dual core Gigatron CPU

Using, learning, programming and modding the Gigatron and anything related.
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PurpleGirl
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Re: Modified Gigatron Design Ideas

Post by PurpleGirl » 23 Nov 2019, 23:06

It seems like that could be remedied in other ways. The X-Out could be given some opcodes. The low-hanging fruit is 11 of the 12 NOPs. I could create an instruction like LD XOout, AC by piggybacking off of a NOP like I've been mentioning. So since they are not used and do nothing, it would then be a simple matter of using those in new code.

Now, what is the H signal feeding the X-out chip? And what does the Mr signal do?

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marcelk
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Re: Modified Gigatron Design Ideas

Post by marcelk » 24 Nov 2019, 00:35

I believe my proposal is sound. The data sheet for the XOUT chip is here here. I'll leave it at that.

PurpleGirl
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Re: Modified Gigatron Design Ideas

Post by PurpleGirl » 24 Nov 2019, 01:39

Thanks. I'll read that. But I see the opcode thing as not too hard. Make X-out closer to another register.

I see, so Mr is the reset, and holding the clock low causes it to act more like a register. If I were going to mod it and make it more like a register, I'd probably be more interested in a 244 there.

I think I'll like the Sweet-16 better. While the original intent is a co-processor, I think I'd like working with it better as a main CPU. So far, it looks like he will make it with a single bidirectional port, and make it port-mapped. Since the bottom half of his instructions are for byte immediates and his port instructions always work with the accumulator, it won't be hard to address specific devices via opcodes. Any devices can listen for their address and communicate when addressed. And yeah, I can see bit-banging working around that processor.

Still, the jury is out on what to send to the 2nd Gigatron, let alone me building such an arrangement. I might want to study the ANTIC chip some more for ideas. That was the display list coprocessor in the Atari 8-bit computers. And yes, it signaled back to the 6502 via a VBlank interrupt, though it sent no real data back (so the ANTIC was not Turing complete as a CPU). So what I proposed and you helped with was using a 2nd Gigatron sort of like ANTIC, POKEY, and GTIA, while the first one functions as SALLY and PIA. And like the newer homebuilt Atari computer clones, we'd have no FREDDIE equivalent due to using SRAM.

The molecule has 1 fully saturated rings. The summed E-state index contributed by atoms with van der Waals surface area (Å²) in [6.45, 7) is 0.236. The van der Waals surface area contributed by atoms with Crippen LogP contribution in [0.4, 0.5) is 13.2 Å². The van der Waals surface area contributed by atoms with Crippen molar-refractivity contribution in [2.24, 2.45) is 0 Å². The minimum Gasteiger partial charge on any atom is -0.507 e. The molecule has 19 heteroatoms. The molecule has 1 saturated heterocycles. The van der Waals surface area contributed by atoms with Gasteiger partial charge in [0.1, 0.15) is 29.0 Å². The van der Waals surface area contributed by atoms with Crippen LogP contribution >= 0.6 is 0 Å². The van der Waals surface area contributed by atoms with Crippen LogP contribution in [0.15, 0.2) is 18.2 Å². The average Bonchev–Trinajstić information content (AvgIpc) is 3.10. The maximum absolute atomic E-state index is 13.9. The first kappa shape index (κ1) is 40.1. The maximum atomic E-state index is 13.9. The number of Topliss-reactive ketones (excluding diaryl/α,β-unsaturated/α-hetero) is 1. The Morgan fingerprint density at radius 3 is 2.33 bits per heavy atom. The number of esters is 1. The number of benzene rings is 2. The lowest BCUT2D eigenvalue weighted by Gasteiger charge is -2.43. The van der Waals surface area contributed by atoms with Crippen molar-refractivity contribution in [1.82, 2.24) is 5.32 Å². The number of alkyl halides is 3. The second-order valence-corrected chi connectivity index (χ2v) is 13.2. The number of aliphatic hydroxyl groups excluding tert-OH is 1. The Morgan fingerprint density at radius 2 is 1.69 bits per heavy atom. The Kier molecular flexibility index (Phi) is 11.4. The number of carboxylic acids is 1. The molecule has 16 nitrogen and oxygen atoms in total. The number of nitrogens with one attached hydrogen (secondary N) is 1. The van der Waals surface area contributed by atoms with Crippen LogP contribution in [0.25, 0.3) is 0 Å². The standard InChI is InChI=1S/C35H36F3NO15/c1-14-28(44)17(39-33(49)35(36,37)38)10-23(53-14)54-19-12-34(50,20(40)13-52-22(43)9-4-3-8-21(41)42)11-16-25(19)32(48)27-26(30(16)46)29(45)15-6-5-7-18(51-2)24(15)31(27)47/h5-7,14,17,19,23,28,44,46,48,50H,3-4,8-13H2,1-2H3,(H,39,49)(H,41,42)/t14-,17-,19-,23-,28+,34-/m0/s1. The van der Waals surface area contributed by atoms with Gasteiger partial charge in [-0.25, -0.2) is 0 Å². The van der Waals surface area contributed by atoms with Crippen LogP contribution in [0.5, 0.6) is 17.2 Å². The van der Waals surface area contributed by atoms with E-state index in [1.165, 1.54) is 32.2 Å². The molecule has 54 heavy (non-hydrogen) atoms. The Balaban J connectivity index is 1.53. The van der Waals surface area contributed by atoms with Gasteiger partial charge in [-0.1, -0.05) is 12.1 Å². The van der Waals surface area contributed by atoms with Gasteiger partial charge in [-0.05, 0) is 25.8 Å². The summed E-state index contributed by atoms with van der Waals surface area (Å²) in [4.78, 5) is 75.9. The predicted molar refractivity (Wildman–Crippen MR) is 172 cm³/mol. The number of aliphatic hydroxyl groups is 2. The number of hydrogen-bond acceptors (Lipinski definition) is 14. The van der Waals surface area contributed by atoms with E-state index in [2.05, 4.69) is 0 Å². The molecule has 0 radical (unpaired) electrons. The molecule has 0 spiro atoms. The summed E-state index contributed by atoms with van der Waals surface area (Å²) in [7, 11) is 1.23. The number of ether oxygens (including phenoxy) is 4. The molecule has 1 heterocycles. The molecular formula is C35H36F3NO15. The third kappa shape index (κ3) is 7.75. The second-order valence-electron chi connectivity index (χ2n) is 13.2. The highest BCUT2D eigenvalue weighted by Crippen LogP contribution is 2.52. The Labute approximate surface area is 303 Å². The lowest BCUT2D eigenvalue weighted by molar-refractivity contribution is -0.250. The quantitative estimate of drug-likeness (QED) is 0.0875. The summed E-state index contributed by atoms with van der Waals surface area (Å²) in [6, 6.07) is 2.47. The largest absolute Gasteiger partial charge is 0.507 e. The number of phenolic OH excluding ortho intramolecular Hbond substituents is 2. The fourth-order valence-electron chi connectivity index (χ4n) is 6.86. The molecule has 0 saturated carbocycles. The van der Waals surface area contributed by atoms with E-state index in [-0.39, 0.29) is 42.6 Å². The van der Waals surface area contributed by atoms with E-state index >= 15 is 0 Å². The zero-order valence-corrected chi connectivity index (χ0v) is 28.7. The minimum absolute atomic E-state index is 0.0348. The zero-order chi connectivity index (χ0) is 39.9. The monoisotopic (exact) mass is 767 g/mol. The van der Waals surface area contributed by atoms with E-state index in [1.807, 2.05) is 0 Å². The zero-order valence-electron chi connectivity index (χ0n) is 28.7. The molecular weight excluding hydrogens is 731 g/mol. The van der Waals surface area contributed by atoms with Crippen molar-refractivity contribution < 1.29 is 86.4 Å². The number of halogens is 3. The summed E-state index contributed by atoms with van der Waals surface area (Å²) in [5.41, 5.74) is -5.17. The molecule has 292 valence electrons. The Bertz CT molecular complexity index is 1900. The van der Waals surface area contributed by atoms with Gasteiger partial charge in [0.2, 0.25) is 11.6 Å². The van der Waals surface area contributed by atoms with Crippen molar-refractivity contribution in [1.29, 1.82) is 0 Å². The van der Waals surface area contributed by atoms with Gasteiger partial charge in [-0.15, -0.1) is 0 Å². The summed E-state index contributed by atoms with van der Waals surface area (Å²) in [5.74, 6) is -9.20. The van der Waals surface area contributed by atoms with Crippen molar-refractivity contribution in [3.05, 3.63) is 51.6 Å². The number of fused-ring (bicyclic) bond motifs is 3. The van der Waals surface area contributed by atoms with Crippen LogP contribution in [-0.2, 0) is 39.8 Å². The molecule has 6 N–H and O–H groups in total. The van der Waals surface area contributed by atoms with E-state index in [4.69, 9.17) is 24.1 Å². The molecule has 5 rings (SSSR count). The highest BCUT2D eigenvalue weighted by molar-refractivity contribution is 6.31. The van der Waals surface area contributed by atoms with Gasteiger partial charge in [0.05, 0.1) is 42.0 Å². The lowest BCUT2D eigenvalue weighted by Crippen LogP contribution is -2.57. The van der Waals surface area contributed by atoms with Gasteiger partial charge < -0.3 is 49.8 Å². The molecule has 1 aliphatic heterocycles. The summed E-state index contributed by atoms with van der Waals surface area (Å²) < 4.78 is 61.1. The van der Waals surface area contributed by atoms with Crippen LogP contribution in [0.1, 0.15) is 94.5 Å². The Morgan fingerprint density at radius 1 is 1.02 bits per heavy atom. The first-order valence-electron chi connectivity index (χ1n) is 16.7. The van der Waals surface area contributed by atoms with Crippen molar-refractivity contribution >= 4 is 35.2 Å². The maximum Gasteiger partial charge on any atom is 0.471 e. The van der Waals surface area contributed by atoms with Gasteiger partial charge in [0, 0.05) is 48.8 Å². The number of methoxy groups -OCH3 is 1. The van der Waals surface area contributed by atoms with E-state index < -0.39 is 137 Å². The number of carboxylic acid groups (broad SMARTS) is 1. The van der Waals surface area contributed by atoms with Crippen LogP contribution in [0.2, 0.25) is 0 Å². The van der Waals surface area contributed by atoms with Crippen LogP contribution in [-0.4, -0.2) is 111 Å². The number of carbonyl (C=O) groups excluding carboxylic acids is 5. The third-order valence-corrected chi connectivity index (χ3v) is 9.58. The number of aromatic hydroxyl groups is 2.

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marcelk
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Re: Modified Gigatron Design Ideas

Post by marcelk » 24 Nov 2019, 04:35

The '244 is just a tri-state buffer, not a register, not even a latch. You can find a really good explanation here. This video is part of the Ben Eater youtube series that goes through all steps of building an 8-bit breadboard computer. It is a very good resource for you as well. There are 44 videos where he explains the details of every TTL chip and how it is used. Many of his part numbers, or their cousins, come back in the Gigatron in a similar role. For under $300 he also sells everything you need to build his computer yourself. It can calculate Fibonacci numbers and you can see every step.

PurpleGirl
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Joined: 09 Sep 2019, 08:19

Re: Modified Gigatron Design Ideas

Post by PurpleGirl » 25 Nov 2019, 06:04

So a 377 or 2 161's might be better for what I have in mind, though a tristate buffer might work if the data is streamed. So it depends on the application. But adding opcodes, I think I'd want an X-Out rather than a load.

PurpleGirl
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Re: Opcode mods

Post by PurpleGirl » 19 Dec 2019, 08:41

Another mod that came to mind, though likely not attractive to use, would be replacing most of the instruction decoder with a ROM. The instruction register can drive the address lines and the data lines drive the control lines. So this replaces the logic with an instruction map. There would be no speed advantage, but you'd need a fast dedicated ROM (or two if 16-bits isn't wide enough, though they don't need to be deep) for this if you want to overclock.